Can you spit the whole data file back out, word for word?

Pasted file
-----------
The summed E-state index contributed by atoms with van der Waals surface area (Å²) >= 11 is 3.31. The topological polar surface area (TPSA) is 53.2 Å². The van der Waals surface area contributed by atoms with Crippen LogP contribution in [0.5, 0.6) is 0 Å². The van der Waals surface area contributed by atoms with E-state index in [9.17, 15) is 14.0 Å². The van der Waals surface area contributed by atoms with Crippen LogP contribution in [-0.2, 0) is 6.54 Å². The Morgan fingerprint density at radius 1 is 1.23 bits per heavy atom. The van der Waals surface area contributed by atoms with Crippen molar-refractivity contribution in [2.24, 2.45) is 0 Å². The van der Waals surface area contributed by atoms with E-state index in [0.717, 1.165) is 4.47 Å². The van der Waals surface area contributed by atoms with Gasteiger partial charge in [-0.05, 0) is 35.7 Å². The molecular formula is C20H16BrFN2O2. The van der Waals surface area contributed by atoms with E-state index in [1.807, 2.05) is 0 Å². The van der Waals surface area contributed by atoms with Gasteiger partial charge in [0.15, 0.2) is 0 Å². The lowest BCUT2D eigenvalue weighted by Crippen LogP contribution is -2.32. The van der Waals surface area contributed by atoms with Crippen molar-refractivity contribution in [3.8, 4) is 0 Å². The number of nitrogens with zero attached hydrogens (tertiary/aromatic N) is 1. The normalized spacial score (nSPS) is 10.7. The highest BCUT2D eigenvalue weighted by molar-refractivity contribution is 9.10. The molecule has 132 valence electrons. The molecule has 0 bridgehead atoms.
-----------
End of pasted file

The summed E-state index contributed by atoms with van der Waals surface area (Å²) >= 11 is 3.31. The topological polar surface area (TPSA) is 53.2 Å². The van der Waals surface area contributed by atoms with Crippen LogP contribution in [0.5, 0.6) is 0 Å². The van der Waals surface area contributed by atoms with E-state index in [9.17, 15) is 14.0 Å². The van der Waals surface area contributed by atoms with Crippen LogP contribution in [-0.2, 0) is 6.54 Å². The Morgan fingerprint density at radius 1 is 1.23 bits per heavy atom. The van der Waals surface area contributed by atoms with Crippen molar-refractivity contribution in [2.24, 2.45) is 0 Å². The van der Waals surface area contributed by atoms with E-state index in [0.717, 1.165) is 4.47 Å². The van der Waals surface area contributed by atoms with Gasteiger partial charge in [-0.05, 0) is 35.7 Å². The molecular formula is C20H16BrFN2O2. The van der Waals surface area contributed by atoms with E-state index in [1.807, 2.05) is 0 Å². The van der Waals surface area contributed by atoms with Gasteiger partial charge in [0.15, 0.2) is 0 Å². The lowest BCUT2D eigenvalue weighted by Crippen LogP contribution is -2.32. The van der Waals surface area contributed by atoms with Crippen molar-refractivity contribution in [3.8, 4) is 0 Å². The number of nitrogens with zero attached hydrogens (tertiary/aromatic N) is 1. The normalized spacial score (nSPS) is 10.7. The highest BCUT2D eigenvalue weighted by molar-refractivity contribution is 9.10. The molecule has 132 valence electrons. The molecule has 0 bridgehead atoms.